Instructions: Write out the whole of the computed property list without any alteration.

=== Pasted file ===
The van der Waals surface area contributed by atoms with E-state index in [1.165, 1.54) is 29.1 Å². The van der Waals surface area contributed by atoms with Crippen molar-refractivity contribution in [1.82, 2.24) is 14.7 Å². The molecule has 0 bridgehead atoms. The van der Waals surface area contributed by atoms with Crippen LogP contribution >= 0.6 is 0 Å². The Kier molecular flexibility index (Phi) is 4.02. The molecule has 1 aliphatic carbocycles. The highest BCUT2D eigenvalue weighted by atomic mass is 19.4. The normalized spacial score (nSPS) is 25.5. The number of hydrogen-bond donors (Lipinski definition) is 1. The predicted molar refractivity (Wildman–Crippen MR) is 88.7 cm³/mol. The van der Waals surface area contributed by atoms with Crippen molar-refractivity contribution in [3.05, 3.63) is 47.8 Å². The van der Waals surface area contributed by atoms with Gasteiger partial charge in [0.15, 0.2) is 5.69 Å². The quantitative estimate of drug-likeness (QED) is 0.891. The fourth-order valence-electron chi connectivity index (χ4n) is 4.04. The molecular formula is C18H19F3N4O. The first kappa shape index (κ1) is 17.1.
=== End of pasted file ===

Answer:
The van der Waals surface area contributed by atoms with E-state index in [1.165, 1.54) is 29.1 Å². The van der Waals surface area contributed by atoms with Crippen molar-refractivity contribution in [1.82, 2.24) is 14.7 Å². The molecule has 0 bridgehead atoms. The van der Waals surface area contributed by atoms with Crippen LogP contribution >= 0.6 is 0 Å². The Kier molecular flexibility index (Phi) is 4.02. The molecule has 1 aliphatic carbocycles. The highest BCUT2D eigenvalue weighted by atomic mass is 19.4. The normalized spacial score (nSPS) is 25.5. The number of hydrogen-bond donors (Lipinski definition) is 1. The predicted molar refractivity (Wildman–Crippen MR) is 88.7 cm³/mol. The van der Waals surface area contributed by atoms with Crippen molar-refractivity contribution in [3.05, 3.63) is 47.8 Å². The van der Waals surface area contributed by atoms with Gasteiger partial charge in [0.15, 0.2) is 5.69 Å². The quantitative estimate of drug-likeness (QED) is 0.891. The fourth-order valence-electron chi connectivity index (χ4n) is 4.04. The molecular formula is C18H19F3N4O. The first kappa shape index (κ1) is 17.1.